When legendary frontman Jim Morrison joined The 27 Club in 1971, it is widely believed that he did so while reading one of the earliest unofficial scripts for what would become Platoon, sent to him by director Oliver Stone. Whether or not Jim would have been given the film’s lead role is uncertain. Regardless, Stone paid tribute to the band with his average biopic The Doors in 1991; a film that, despite a career-best performance by Val Kilmer, eventually degraded into a sloppy and sluggish affair. I had hopes that the more factual documentary When You’re Strange (narrated by Johnny Depp) would prove itself as the definitive piece of The Doors cinema, but it ends up being no more (or less) engaging than Stone’s effort.
Positively, director Tom DiCillo avoids most of the tired clichés used in contemporary documentaries to make them seem overly profound or insightful. Gone are the talking heads (supposed “experts” who like to think they are offering key information when merely spitting throwaway one-liners) and lame re-enactments that generally drag documentaries into farcical, unconvincing territory.
Instead, When You’re Strange is filled with archive footage of the band, ranging from their most replayed moments (such as their performance on The Ed Sullivan Show) to their imminent implosion, when Jim had become the draw card for all the wrong reasons. Such footage is a treat to watch, as it so clearly displays the raw energy of the band both on the stage and in the studio. Just as intriguing are excerpts from HWY: An American Pastoral, an experimental film starring and co-directed by Morrison in ‘69. Unfortunately, this is only sprinkled in as a kind of stinger between scenes, serving a purpose more visual than informative. Perhaps some input from remaining band members regarding their interpretation of HWY: An American Pastoral would have been the right move, because I was left craving more details about it as the credits rolled.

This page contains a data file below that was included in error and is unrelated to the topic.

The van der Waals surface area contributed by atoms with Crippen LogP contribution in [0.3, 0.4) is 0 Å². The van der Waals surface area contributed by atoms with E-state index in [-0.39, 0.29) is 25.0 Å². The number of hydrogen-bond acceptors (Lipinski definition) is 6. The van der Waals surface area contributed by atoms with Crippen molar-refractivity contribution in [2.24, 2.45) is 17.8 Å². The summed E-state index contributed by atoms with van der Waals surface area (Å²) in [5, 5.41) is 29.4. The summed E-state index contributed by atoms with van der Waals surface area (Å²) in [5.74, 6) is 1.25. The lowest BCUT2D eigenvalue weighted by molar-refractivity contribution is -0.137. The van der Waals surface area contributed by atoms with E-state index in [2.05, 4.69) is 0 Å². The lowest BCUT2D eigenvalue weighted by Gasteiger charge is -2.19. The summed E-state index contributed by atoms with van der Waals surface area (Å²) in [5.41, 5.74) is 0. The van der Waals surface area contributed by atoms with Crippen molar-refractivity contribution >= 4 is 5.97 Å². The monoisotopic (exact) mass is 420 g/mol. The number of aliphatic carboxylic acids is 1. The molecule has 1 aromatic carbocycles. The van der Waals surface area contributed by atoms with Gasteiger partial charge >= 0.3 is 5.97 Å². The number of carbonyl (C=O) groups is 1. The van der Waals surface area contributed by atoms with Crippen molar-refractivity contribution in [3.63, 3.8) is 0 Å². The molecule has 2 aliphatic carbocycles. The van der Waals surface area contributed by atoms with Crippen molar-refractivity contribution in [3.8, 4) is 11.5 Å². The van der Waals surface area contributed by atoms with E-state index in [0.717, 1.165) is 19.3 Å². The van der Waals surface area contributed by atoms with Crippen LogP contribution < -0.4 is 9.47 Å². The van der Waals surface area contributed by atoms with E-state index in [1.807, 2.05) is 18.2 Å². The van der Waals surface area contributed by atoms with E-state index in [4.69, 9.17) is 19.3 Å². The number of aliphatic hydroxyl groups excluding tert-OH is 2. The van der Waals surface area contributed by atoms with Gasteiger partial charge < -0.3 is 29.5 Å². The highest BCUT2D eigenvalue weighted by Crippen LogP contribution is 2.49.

It is equally disheartening, though, that Jim’s home movie provides the only genuinely interesting moments in the movie. As an enthusiast, but not an extreme, I-have-all-their-albums fan, of The Doors, I was still left unsatisfied by the lack of depth in storytelling. For the most part, it appears DiCillo simply glosses over the band’s history, failing to tell me anything I didn’t already know.
When You’re Strange gives an inkling that it is heading in the right direction when it addresses Jim’s ability to “draw some sort of energy from the fans” when shown socializing before a performance. But again, the movie takes the first available opportunity to hop back onto the beaten path when, much like Stone’s biopic, it shifts from The Doors to The Jim Morrison Experience. The film abruptly ends with the frontman’s death, leaving the viewer in no doubt as to whom the star was.
This is a fascinating story to tell, when told right. Here is a band that came to be, either directly or indirectly, intertwined with almost every cultural phenomenon of the late sixties, including the Youth Movement, the Summer of Love and the Vietnam War, all in a very short lifetime. In doing so, they caught the attention of some of the world’s most polarizing figures, from the popular (Mick Jagger, arguably the most recognizable man on the planet at the time) to the underground (Andy Warhol, perennial contender for the title of “weirdest guy ever”). The biggest shame of When You’re Strange is its inability to detail any of these associations intimately, and so what could have been a Masters degree in Doorsology (patent pending) ends up looking like a hollow introductory course instead.